The idea has gained eminence in recent times due to:
- Increasing geopolitical connect between the Indian Ocean and the western Pacific in both the geo-economics
- Eastward shift of the world’s economic “centre of gravity” towards the Asian continent .
- Growing Eminence of India
- Politico-military aggressiveness of China.
Indo Pacific is an inclusive and representative term that reflects the contemporary interconnectedness of trade, technology and supply chains in a wider region.
- Moreover, the Indo-Pacific is being redefined, ironically, by China’s Belt and Road Initiative (BRI), debt-trap diplomacy, fictional territorial claims and a divide-and-rule strategy.
- Indo Pacific is wider than the “Asia-Pacific” which represented the trans-Pacific strategic and economic impulses after World War II, and was confined to East and South-east Asia.
Significance of Indo-Pacific for India
- Greater Role in the Region- This concept is a shift from the Asia-Pacific (included North-east Asia, Southeast Asia and Oceania), where India did not have a major role to play. The Asia-Pacific Economic Cooperation (APEC) launched in 1989 did not include India, as did the Asia-Europe Meeting (ASEM) launched in 1996, though India was admitted into ASEM in 2006. India still remains outside APEC despite stated US support for its inclusion. However, India is a key player in the Indo-Pacific region.
- Play the Role of a Net Security Provider where India is expected to assume the responsibility for stability in the region by following capacity building, military diplomacy, military assistance and direct deployment.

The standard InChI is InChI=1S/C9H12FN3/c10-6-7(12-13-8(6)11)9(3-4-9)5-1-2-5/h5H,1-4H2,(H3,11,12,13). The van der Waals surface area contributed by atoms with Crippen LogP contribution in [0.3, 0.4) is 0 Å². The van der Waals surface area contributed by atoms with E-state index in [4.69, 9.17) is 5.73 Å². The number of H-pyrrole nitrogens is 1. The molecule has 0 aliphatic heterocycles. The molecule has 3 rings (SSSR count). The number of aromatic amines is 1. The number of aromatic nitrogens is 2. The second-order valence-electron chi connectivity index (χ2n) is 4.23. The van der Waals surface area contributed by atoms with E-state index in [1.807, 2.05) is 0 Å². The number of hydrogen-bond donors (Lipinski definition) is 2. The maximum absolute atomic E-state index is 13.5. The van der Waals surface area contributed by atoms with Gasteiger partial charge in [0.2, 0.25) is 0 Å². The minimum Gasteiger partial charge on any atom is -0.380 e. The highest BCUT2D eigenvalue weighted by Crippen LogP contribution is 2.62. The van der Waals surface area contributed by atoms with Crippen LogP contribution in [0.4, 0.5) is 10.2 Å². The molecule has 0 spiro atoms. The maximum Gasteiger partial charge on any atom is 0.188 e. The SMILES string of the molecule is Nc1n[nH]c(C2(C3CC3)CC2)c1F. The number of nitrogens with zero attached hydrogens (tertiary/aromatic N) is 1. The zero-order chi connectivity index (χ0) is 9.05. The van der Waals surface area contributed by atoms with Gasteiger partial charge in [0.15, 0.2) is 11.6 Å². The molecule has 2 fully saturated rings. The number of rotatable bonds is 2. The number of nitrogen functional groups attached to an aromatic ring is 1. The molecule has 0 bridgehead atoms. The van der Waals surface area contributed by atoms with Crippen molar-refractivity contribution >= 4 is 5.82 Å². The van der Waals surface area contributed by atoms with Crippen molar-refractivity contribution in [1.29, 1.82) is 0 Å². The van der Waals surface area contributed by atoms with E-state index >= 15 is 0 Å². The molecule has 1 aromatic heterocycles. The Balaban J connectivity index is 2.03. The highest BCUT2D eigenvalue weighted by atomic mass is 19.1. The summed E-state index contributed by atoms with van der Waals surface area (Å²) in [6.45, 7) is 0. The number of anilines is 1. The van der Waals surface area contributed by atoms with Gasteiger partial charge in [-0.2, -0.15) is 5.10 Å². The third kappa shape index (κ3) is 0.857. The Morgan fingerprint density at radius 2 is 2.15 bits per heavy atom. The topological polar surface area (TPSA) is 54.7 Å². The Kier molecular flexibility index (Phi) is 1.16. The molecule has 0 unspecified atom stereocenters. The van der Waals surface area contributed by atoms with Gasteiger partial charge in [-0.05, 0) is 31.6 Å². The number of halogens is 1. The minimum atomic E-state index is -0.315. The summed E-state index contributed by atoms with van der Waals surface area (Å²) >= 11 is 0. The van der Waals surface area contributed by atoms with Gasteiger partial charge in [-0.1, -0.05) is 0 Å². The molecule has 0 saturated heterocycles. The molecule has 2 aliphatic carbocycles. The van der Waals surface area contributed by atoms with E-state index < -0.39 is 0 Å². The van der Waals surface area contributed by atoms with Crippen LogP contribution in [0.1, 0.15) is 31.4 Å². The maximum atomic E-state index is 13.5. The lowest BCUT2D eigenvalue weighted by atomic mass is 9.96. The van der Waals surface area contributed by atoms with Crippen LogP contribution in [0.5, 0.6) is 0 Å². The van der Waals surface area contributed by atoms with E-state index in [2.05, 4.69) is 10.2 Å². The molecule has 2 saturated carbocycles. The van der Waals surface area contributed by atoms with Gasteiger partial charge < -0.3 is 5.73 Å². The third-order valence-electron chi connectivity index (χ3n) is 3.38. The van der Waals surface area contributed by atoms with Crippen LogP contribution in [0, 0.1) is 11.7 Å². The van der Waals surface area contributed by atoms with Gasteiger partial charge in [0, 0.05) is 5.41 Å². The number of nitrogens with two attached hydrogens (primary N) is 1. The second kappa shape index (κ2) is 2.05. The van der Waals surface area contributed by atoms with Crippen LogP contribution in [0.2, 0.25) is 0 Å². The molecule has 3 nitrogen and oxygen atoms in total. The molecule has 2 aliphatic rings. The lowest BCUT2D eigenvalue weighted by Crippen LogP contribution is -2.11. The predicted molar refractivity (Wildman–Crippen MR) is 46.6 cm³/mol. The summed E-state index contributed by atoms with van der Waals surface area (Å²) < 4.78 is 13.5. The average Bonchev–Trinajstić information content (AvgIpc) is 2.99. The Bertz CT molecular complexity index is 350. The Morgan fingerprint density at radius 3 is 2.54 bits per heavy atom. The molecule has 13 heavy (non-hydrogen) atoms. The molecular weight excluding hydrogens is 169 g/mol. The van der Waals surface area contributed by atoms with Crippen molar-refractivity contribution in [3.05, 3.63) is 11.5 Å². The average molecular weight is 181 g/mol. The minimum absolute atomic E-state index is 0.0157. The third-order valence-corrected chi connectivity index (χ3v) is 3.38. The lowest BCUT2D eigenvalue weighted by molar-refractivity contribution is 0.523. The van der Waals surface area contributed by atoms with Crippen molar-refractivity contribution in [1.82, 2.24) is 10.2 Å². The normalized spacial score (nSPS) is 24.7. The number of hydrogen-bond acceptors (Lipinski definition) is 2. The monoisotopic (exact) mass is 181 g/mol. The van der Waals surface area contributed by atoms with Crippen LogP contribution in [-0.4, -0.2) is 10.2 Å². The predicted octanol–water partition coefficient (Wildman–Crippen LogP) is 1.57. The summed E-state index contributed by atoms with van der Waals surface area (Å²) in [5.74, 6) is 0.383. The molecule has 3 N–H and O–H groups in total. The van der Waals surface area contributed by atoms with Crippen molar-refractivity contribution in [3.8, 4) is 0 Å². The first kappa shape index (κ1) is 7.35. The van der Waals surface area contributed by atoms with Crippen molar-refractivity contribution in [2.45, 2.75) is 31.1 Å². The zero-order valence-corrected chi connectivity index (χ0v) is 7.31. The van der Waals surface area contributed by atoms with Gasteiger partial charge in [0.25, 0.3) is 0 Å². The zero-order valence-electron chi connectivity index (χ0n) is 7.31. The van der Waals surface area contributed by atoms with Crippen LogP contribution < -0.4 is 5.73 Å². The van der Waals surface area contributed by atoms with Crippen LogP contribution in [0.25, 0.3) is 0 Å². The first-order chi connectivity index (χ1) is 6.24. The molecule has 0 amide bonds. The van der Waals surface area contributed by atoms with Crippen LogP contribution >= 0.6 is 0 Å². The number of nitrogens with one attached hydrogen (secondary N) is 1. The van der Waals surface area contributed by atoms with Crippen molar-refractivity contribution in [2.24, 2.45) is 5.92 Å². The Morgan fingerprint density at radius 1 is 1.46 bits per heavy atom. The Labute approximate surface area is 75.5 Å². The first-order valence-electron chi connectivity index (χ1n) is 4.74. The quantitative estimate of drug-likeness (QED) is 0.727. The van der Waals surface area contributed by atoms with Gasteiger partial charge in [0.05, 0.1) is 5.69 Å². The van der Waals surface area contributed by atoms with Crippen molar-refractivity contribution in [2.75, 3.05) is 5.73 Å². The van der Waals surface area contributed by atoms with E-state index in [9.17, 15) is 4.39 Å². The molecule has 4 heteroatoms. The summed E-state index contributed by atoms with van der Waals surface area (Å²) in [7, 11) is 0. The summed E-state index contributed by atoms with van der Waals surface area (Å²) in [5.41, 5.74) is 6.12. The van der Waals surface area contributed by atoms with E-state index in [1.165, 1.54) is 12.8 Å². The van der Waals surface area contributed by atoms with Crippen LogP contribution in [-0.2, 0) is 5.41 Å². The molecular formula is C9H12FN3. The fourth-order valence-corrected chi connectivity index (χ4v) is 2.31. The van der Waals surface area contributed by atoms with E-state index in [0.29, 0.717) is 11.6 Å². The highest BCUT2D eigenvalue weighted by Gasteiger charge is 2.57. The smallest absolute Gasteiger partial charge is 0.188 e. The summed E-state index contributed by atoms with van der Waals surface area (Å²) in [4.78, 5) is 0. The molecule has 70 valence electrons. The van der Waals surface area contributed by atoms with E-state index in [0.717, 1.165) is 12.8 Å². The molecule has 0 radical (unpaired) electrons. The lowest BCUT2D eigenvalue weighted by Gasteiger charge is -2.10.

- Ensure Freedom of Navigation– as the region includes some vital trade routes and world’s vital choke points for global commerce, including the Straits of Malacca. Around 95% of India’s foreign trade comes by the Indian Ocean.
- Develop a Security Architecture– as there are issues like territorial and water disputes between countries, piracy concerns, North Korean nuclear capability and greater militarization in the region.
- Containment of China– In the backdrop of China’s aggressive expansionists tendencies including Belt and Road Initiative, String Of Pearls Theory, Indo-Pacific presents an opportunity to capitalise on China’s key strategic vulnerability, viz., its energy lifelines transiting the Indian Ocean and to showcase Indian Navy’s capability to moderate China’s behaviour, thereby dissuading its future aggressiveness.
- Help achieve Strategic Objectives
- Gives an extension to India’s ‘Act East Policy’
- Entry in multilateral groupings– such as Nuclear Supplier’s Group and permanent seat in UN Security Council.
- Create alliances with smaller powers– as it would entail continued engagement with China while simultaneously developing strong economic and security alliances in East and South East Asia and across the Indian Ocean region
- Increasing role of ports– where different countries are trying to setup their bases in different ports of the region. E.g., India has secured access to Duqm port in Oman for military use and develop the Agalega Island in Mauritius. The Indian Navy has secured a logistics facility in Singapore that will allow it to refuel and rearm and has similar facilities in Vietnam.
- Help achieve Economic Potential- India is targeting a sustained 7.5-8% economic growth and aims to be a $5 trillion economy by 2025. The Indo-Pacific can aid this as there is
- Presence of natural resources– like oil and hydrocarbons in South China sea, which can help India diversify its import basket.
- Presence of high market potential for Indian exports such as engineering services, ICT services etc.
- Development of North Eastern States- that can become a gateway for India to integrate with this region.
- Integration of Blue Economy Aspirations– where, ocean ecosystems bring economic and social benefits that are efficient, equitable and sustainable for the entire region.
-Source: The Hindu